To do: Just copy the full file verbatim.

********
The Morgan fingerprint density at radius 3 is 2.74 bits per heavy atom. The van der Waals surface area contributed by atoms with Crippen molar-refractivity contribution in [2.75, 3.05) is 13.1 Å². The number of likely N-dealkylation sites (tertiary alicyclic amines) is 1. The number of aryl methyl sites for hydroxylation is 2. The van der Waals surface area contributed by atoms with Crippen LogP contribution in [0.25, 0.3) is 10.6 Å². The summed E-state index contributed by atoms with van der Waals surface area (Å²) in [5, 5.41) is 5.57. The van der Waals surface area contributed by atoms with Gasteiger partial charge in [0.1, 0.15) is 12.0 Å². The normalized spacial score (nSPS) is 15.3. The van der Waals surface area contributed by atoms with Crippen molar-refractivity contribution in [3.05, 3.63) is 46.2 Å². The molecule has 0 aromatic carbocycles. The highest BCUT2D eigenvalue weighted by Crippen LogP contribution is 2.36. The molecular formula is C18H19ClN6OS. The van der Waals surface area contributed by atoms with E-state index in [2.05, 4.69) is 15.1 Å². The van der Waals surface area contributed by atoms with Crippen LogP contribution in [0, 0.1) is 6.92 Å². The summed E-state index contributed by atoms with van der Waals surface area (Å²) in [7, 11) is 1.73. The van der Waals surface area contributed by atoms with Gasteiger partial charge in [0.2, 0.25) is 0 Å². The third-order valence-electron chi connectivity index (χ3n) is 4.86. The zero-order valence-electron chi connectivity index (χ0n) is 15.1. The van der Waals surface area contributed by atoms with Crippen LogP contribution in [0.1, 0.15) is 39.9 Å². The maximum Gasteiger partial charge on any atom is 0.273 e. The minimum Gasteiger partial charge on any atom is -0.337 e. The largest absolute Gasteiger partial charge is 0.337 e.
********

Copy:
The Morgan fingerprint density at radius 3 is 2.74 bits per heavy atom. The van der Waals surface area contributed by atoms with Crippen molar-refractivity contribution in [2.75, 3.05) is 13.1 Å². The number of likely N-dealkylation sites (tertiary alicyclic amines) is 1. The number of aryl methyl sites for hydroxylation is 2. The van der Waals surface area contributed by atoms with Crippen LogP contribution in [0.25, 0.3) is 10.6 Å². The summed E-state index contributed by atoms with van der Waals surface area (Å²) in [5, 5.41) is 5.57. The van der Waals surface area contributed by atoms with Gasteiger partial charge in [0.1, 0.15) is 12.0 Å². The normalized spacial score (nSPS) is 15.3. The van der Waals surface area contributed by atoms with Crippen molar-refractivity contribution in [3.05, 3.63) is 46.2 Å². The molecule has 0 aromatic carbocycles. The highest BCUT2D eigenvalue weighted by Crippen LogP contribution is 2.36. The molecular formula is C18H19ClN6OS. The van der Waals surface area contributed by atoms with E-state index in [2.05, 4.69) is 15.1 Å². The van der Waals surface area contributed by atoms with Crippen LogP contribution in [0, 0.1) is 6.92 Å². The summed E-state index contributed by atoms with van der Waals surface area (Å²) in [7, 11) is 1.73. The van der Waals surface area contributed by atoms with Gasteiger partial charge in [0.2, 0.25) is 0 Å². The third-order valence-electron chi connectivity index (χ3n) is 4.86. The zero-order valence-electron chi connectivity index (χ0n) is 15.1. The van der Waals surface area contributed by atoms with Crippen LogP contribution in [0.1, 0.15) is 39.9 Å². The maximum Gasteiger partial charge on any atom is 0.273 e. The minimum Gasteiger partial charge on any atom is -0.337 e. The largest absolute Gasteiger partial charge is 0.337 e.